For me, vaping was all about getting nicotine and feeling that comforting punch at the back of my throat that reminded me of smoking. But somewhere down the line, things changed. As I moved further far from smoking and got familiar with Top Electronic Cigarettes, producing sizable clouds of vapour started to seem more and more appealing. I’ve never been a full-fledged cloud-chaser, however the wispy vapour from pen-sized and cigalike devices began to feel like it just wasn’t enough.
So I took some tentative steps towards enhancing the vapour production from my device. As time passes, because i tweaked my setup and learned a little more about vaping, I started to set out some serious clouds. I won’t be winning a cloud competition sooner, however the key lessons vapers learned over the years are enough to make your clouds as big as you want.
However, many posts on improving vapour production give attention to rebuilding, rather than all vapers are interested in wrapping their particular Clapton coils or fretting about the surface of their builds. Modern sub ohm tanks are about in terms of more casual vapers have an interest in going.
So, if you wish to produce massive clouds of vapour, however are not particularly interested in rebuildable mods, this website post is made for you. Together we’ll explore the devices, techniques and also the juice you need to maximise the vapour from the electronic cigarette.
What sort of vape tank to use? While smaller tanks just like the Aspire BDC are perfect for everyday, and more discreet use, to have really big clouds, you’re likely to need to have a low resistance sub ohm clearomiser such as the Aspire Atlantis, the Cleito Exo or even the Innokin iSub V. The Atlantis comes with a BVC (bottom vertical coil) using a low resistance of .5ohms. The BVC coils give less air resistance and much more vapour compared to still great BDC tanks.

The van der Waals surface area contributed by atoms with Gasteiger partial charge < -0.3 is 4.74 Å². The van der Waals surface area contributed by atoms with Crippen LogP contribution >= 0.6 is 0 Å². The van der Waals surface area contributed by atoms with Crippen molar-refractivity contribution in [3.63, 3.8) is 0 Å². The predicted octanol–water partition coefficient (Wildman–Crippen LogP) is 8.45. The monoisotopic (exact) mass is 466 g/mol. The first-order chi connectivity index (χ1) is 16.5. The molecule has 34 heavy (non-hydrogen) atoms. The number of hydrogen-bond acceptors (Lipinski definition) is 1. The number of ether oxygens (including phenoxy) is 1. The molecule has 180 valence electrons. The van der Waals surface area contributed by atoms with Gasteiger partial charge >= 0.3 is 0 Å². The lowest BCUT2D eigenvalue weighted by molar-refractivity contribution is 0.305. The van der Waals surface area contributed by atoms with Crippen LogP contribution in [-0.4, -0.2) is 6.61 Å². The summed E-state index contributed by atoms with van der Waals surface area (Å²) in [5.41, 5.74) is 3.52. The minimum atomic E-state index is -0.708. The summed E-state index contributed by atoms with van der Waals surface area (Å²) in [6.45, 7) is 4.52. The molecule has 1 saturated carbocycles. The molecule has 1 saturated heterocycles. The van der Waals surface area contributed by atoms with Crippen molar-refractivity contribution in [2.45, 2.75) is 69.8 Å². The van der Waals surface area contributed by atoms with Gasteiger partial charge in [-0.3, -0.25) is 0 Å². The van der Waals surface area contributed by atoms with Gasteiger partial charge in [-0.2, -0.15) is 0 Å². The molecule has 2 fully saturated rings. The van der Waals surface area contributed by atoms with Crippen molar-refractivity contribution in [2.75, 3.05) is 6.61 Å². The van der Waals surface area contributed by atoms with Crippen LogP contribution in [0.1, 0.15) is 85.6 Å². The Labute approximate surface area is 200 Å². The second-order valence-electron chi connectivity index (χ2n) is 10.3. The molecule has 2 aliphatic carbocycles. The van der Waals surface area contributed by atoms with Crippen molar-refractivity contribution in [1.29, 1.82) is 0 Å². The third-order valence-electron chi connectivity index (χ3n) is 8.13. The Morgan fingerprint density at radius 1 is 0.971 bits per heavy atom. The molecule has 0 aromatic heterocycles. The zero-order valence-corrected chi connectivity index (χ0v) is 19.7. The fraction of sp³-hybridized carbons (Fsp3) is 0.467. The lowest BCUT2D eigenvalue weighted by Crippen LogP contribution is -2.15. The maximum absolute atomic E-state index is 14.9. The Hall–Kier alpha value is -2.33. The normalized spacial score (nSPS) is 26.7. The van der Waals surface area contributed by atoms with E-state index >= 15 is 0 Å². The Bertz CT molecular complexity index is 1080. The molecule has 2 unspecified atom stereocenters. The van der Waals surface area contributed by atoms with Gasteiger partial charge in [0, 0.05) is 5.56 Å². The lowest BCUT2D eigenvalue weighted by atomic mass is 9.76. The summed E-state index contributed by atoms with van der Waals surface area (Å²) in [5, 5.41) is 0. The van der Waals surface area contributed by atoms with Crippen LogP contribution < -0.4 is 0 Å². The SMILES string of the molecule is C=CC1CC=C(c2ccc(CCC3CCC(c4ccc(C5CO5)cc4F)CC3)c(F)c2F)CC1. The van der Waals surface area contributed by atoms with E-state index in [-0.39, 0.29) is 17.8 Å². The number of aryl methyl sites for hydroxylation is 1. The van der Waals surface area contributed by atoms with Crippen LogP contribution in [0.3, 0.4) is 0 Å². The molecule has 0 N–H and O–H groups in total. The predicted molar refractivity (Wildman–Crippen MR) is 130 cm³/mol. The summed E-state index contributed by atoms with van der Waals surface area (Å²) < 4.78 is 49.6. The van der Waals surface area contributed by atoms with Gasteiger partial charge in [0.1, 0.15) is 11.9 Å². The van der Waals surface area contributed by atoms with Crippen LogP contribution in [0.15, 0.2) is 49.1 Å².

Like the Atlantis, the coils on the Cleito were created for vapour and flavour, utilizing a dual “Clapton” coil design and keeping the resistance low at .2 or .4 ohms. The iSub V has both BVC and Clapton coils, along with standard (but nonetheless low-resistance options) To make use of the Aspire Atlantis or any other sub ohm tanks, you want a battery powerful enough for sub ohm resistances. Listed below are three compatible e-cig batteries (keep reading for more information about these products): They are all great devices, but if you’re relatively new to e-cigs, they are able to seem a bit expensive.
The Aspire Nautilus Mini features the same BVC coil design since the Atlantis and enjoys increased flavour and vapour production but at higher resistance, meaning it is compatible with a variety of batteries including variable voltage and standard eGo batteries.
More airflow means more cooling capacity and more vapour. The more air you can get over your coil, the reduced you can preserve the temperature. The temperature needs to be low enough so that you will do not burn your wick eljfsl by excessive power, or insufficient airflow.
Keeping the temperature low minimises the risk of burning your wick since it keeps everything cooler, but additionally brings a new air flow into the mix and encourages condensation of the vapour right into a cloud.
As e-liquid is vaporized, the area above the coil becomes “saturated” with vapour, and the only way more can be created is that if some condenses back into e-liquid. This effectively prevents new vapour from being created in case your airflow is entirely closed off (or close to it).
Having air flowing rapidly across the coil removes this “old” vapour and allows it to be replaced by “new vapour.” This means you acquire more vapour than you would with less airflow, because you’re providing a constant supply of fresh air to become loaded with vapour.